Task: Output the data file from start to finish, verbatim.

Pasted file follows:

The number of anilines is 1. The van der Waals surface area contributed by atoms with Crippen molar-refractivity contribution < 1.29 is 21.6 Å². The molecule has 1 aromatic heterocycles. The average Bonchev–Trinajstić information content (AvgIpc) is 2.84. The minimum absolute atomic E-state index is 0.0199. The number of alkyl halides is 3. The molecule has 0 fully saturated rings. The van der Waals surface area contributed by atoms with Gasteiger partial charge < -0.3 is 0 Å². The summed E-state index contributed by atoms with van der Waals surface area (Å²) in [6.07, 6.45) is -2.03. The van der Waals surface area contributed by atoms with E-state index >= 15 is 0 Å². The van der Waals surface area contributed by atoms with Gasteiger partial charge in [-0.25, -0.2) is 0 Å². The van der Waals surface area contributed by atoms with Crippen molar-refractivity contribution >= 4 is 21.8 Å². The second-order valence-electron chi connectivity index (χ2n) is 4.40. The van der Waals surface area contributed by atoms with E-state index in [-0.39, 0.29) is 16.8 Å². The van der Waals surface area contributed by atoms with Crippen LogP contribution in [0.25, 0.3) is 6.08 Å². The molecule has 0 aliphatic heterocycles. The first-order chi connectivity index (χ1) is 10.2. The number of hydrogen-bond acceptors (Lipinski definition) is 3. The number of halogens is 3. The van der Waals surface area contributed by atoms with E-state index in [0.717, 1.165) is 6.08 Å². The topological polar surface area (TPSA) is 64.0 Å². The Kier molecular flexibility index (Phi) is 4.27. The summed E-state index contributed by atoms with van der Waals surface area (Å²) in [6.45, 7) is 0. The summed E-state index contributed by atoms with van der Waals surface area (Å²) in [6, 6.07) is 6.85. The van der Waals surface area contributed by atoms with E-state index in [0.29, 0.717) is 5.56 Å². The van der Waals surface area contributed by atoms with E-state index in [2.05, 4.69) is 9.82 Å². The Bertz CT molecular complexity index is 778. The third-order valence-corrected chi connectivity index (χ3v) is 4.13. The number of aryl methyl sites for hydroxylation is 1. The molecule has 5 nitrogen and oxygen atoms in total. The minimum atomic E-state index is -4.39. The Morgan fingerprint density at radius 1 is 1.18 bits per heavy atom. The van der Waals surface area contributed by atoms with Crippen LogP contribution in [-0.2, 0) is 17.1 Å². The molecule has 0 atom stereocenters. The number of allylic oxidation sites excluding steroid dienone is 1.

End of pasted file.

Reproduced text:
The number of anilines is 1. The van der Waals surface area contributed by atoms with Crippen molar-refractivity contribution < 1.29 is 21.6 Å². The molecule has 1 aromatic heterocycles. The average Bonchev–Trinajstić information content (AvgIpc) is 2.84. The minimum absolute atomic E-state index is 0.0199. The number of alkyl halides is 3. The molecule has 0 fully saturated rings. The van der Waals surface area contributed by atoms with Gasteiger partial charge < -0.3 is 0 Å². The summed E-state index contributed by atoms with van der Waals surface area (Å²) in [6.07, 6.45) is -2.03. The van der Waals surface area contributed by atoms with E-state index >= 15 is 0 Å². The van der Waals surface area contributed by atoms with Gasteiger partial charge in [-0.25, -0.2) is 0 Å². The van der Waals surface area contributed by atoms with Crippen molar-refractivity contribution >= 4 is 21.8 Å². The second-order valence-electron chi connectivity index (χ2n) is 4.40. The van der Waals surface area contributed by atoms with E-state index in [-0.39, 0.29) is 16.8 Å². The van der Waals surface area contributed by atoms with Crippen LogP contribution in [0.25, 0.3) is 6.08 Å². The molecule has 0 aliphatic heterocycles. The first-order chi connectivity index (χ1) is 10.2. The number of hydrogen-bond acceptors (Lipinski definition) is 3. The number of halogens is 3. The van der Waals surface area contributed by atoms with E-state index in [0.717, 1.165) is 6.08 Å². The topological polar surface area (TPSA) is 64.0 Å². The Kier molecular flexibility index (Phi) is 4.27. The summed E-state index contributed by atoms with van der Waals surface area (Å²) in [6.45, 7) is 0. The summed E-state index contributed by atoms with van der Waals surface area (Å²) in [6, 6.07) is 6.85. The van der Waals surface area contributed by atoms with E-state index in [0.29, 0.717) is 5.56 Å². The van der Waals surface area contributed by atoms with E-state index in [2.05, 4.69) is 9.82 Å². The Bertz CT molecular complexity index is 778. The third-order valence-corrected chi connectivity index (χ3v) is 4.13. The number of aryl methyl sites for hydroxylation is 1. The molecule has 5 nitrogen and oxygen atoms in total. The minimum atomic E-state index is -4.39. The Morgan fingerprint density at radius 1 is 1.18 bits per heavy atom. The van der Waals surface area contributed by atoms with Crippen LogP contribution in [-0.2, 0) is 17.1 Å². The molecule has 0 atom stereocenters. The number of allylic oxidation sites excluding steroid dienone is 1.